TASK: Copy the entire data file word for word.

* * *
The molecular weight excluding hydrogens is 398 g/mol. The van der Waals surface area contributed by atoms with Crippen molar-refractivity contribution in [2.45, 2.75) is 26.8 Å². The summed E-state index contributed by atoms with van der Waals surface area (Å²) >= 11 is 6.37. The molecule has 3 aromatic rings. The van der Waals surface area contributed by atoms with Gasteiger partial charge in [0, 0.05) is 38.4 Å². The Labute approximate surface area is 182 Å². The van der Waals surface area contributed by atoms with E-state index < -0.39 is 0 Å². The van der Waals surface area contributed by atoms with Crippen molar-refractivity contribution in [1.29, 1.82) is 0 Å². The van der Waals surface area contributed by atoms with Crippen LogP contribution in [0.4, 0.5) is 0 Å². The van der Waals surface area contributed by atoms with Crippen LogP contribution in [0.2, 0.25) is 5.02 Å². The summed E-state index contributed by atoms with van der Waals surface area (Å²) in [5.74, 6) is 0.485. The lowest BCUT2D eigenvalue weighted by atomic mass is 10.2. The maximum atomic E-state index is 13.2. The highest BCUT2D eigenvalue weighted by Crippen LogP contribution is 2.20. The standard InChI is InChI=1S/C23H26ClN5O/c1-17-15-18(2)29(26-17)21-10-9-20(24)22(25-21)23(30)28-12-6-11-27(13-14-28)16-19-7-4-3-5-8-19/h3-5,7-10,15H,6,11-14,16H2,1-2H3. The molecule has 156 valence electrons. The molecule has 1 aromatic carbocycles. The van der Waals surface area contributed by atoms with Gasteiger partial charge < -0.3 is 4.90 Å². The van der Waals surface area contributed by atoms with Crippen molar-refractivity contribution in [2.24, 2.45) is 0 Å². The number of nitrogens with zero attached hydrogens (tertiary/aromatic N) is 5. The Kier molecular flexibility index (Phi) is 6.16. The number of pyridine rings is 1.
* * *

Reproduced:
The molecular weight excluding hydrogens is 398 g/mol. The van der Waals surface area contributed by atoms with Crippen molar-refractivity contribution in [2.45, 2.75) is 26.8 Å². The summed E-state index contributed by atoms with van der Waals surface area (Å²) >= 11 is 6.37. The molecule has 3 aromatic rings. The van der Waals surface area contributed by atoms with Gasteiger partial charge in [0, 0.05) is 38.4 Å². The Labute approximate surface area is 182 Å². The van der Waals surface area contributed by atoms with E-state index < -0.39 is 0 Å². The van der Waals surface area contributed by atoms with Crippen molar-refractivity contribution in [1.29, 1.82) is 0 Å². The van der Waals surface area contributed by atoms with Crippen LogP contribution in [0.4, 0.5) is 0 Å². The van der Waals surface area contributed by atoms with Crippen LogP contribution in [0.2, 0.25) is 5.02 Å². The summed E-state index contributed by atoms with van der Waals surface area (Å²) in [5.74, 6) is 0.485. The lowest BCUT2D eigenvalue weighted by atomic mass is 10.2. The maximum atomic E-state index is 13.2. The highest BCUT2D eigenvalue weighted by Crippen LogP contribution is 2.20. The standard InChI is InChI=1S/C23H26ClN5O/c1-17-15-18(2)29(26-17)21-10-9-20(24)22(25-21)23(30)28-12-6-11-27(13-14-28)16-19-7-4-3-5-8-19/h3-5,7-10,15H,6,11-14,16H2,1-2H3. The molecule has 156 valence electrons. The molecule has 1 aromatic carbocycles. The van der Waals surface area contributed by atoms with Gasteiger partial charge < -0.3 is 4.90 Å². The van der Waals surface area contributed by atoms with Crippen molar-refractivity contribution in [2.24, 2.45) is 0 Å². The number of nitrogens with zero attached hydrogens (tertiary/aromatic N) is 5. The Kier molecular flexibility index (Phi) is 6.16. The number of pyridine rings is 1.